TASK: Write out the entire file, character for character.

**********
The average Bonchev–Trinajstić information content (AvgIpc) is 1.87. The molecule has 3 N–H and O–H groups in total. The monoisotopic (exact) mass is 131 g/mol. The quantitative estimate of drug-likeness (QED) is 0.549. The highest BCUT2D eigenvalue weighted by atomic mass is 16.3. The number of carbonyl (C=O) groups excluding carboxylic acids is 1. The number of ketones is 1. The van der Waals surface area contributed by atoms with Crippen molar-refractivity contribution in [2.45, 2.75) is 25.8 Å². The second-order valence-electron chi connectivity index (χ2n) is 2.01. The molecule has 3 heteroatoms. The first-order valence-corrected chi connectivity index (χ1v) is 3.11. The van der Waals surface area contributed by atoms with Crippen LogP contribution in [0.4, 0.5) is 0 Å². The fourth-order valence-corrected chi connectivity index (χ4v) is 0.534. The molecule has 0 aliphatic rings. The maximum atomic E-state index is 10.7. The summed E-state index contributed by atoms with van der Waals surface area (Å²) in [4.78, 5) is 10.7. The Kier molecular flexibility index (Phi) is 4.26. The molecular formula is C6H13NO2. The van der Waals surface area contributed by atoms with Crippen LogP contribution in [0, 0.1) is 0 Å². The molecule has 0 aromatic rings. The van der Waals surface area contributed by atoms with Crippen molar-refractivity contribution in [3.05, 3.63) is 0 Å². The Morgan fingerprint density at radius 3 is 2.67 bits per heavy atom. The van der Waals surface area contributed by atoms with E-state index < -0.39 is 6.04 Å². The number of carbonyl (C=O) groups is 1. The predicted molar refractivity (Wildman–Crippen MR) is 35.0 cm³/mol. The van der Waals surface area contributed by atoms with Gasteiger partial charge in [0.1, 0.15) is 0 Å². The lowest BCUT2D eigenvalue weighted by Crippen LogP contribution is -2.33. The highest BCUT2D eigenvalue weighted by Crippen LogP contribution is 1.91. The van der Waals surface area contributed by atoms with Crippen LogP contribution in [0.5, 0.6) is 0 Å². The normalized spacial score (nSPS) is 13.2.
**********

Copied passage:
The average Bonchev–Trinajstić information content (AvgIpc) is 1.87. The molecule has 3 N–H and O–H groups in total. The monoisotopic (exact) mass is 131 g/mol. The quantitative estimate of drug-likeness (QED) is 0.549. The highest BCUT2D eigenvalue weighted by atomic mass is 16.3. The number of carbonyl (C=O) groups excluding carboxylic acids is 1. The number of ketones is 1. The van der Waals surface area contributed by atoms with Crippen molar-refractivity contribution in [2.45, 2.75) is 25.8 Å². The second-order valence-electron chi connectivity index (χ2n) is 2.01. The molecule has 3 heteroatoms. The first-order valence-corrected chi connectivity index (χ1v) is 3.11. The van der Waals surface area contributed by atoms with Crippen LogP contribution in [0.4, 0.5) is 0 Å². The fourth-order valence-corrected chi connectivity index (χ4v) is 0.534. The molecule has 0 aliphatic rings. The maximum atomic E-state index is 10.7. The summed E-state index contributed by atoms with van der Waals surface area (Å²) in [4.78, 5) is 10.7. The Kier molecular flexibility index (Phi) is 4.26. The molecular formula is C6H13NO2. The van der Waals surface area contributed by atoms with Crippen LogP contribution in [0, 0.1) is 0 Å². The molecule has 0 aromatic rings. The van der Waals surface area contributed by atoms with Crippen molar-refractivity contribution in [3.05, 3.63) is 0 Å². The Morgan fingerprint density at radius 3 is 2.67 bits per heavy atom. The van der Waals surface area contributed by atoms with E-state index < -0.39 is 6.04 Å². The number of carbonyl (C=O) groups is 1. The predicted molar refractivity (Wildman–Crippen MR) is 35.0 cm³/mol. The van der Waals surface area contributed by atoms with Gasteiger partial charge in [0.1, 0.15) is 0 Å². The lowest BCUT2D eigenvalue weighted by Crippen LogP contribution is -2.33. The highest BCUT2D eigenvalue weighted by Crippen LogP contribution is 1.91. The van der Waals surface area contributed by atoms with Crippen LogP contribution in [0.5, 0.6) is 0 Å². The normalized spacial score (nSPS) is 13.2.